Art Update: Unemployment Is Kaput!
Yep. Federal Unemployment Benefits have ended, and it's impacting artists all across this country. Including me. So....shameless plug: Buy a t-shirt & support an artist.
Vlog: Federal Unemployment Benefits Are Kaput!
Note: I am writing this note as a public reminder to myself to start with a verbal description of myself and my surroundings if I’m gonna be making any video longer than 60 seconds. I want these videos to be as accessible as possible. I’m learning, and I know I’m gonna screw up. So if you’ve got feedback or suggestions on how to make them more accessible, please leave a comment.
Hi there family, comrades and neighbors. It's Jason Wyman, here, with another Art Update. It's happening. Yes, another week, another Art Update. I'm actually keeping my word.
This week I want to talk not necessarily about art or process, but I actually want to talk a little bit about federal unemployment. A lot of artists, myself included, we get paid by 1099. We're contract workers. The same way that Uber drivers are contract workers, or the same way that Doordash, your delivery driver, is a contract worker. There's a lot of different kinds of contract work out there. And artists often get paid by 1099.
Frequently, what that means is that when we don't have contracts, or when we don't have work, we don't have money. And we also do not qualify for benefits, like unemployment insurance, especially at the state level. Well, thanks to COVID, the federal government actually gave an extension of federal unemployment to 1099 workers. And I had the good fortune of benefiting from that when my contract ended at the end of 2020 and it was not renewed for 2021. So for the last nine months, eight, nine months, I have been receiving federal unemployment insurance, and it has been a lifesaver. It has allowed me an opportunity to talk to other artists to make work to look for work to look for work that I want to be doing, not just jumping back into being a barista.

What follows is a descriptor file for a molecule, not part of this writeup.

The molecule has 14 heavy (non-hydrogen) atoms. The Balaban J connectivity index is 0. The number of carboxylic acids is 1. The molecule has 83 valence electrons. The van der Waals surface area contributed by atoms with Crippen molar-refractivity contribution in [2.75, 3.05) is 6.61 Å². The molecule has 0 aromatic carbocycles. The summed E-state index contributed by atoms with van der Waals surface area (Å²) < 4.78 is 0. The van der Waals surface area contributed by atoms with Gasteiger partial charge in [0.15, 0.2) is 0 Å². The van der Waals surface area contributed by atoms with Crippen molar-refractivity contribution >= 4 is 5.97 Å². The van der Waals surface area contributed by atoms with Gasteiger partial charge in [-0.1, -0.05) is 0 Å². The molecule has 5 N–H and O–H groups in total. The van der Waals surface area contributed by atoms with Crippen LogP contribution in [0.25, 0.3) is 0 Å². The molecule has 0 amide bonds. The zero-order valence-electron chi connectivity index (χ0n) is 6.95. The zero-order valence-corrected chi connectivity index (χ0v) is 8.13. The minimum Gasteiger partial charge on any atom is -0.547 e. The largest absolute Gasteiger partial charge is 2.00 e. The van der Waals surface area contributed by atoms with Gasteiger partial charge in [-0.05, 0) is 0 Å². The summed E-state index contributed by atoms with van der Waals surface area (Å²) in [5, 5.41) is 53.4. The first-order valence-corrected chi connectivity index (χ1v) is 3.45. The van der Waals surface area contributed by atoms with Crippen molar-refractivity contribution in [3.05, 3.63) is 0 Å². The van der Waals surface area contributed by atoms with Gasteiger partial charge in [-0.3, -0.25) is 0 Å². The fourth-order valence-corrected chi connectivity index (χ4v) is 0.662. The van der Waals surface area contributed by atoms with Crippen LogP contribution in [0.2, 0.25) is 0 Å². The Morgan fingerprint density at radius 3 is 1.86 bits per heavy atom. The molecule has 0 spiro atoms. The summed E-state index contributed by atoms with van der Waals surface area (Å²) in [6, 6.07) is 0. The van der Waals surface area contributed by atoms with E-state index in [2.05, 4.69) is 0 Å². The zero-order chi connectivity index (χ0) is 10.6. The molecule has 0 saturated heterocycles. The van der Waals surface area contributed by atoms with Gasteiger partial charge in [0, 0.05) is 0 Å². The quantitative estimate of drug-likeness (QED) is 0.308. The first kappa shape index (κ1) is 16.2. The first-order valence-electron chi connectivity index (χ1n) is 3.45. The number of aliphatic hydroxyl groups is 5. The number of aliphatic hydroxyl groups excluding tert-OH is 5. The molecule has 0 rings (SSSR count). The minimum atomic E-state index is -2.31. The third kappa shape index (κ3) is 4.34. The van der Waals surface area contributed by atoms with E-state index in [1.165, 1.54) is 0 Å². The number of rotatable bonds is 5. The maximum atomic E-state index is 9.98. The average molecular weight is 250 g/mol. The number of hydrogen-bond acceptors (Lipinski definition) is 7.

And truth be told, it's been an amazing, creative, synergistic generative space. It's how I was able to get Art Camp off the ground. And it's how I was able to do my Queer and Trans Artist Salons. It gave me time to work with John to put together our shop Queerly Complex. That is literally what federal unemployment was able to do for me.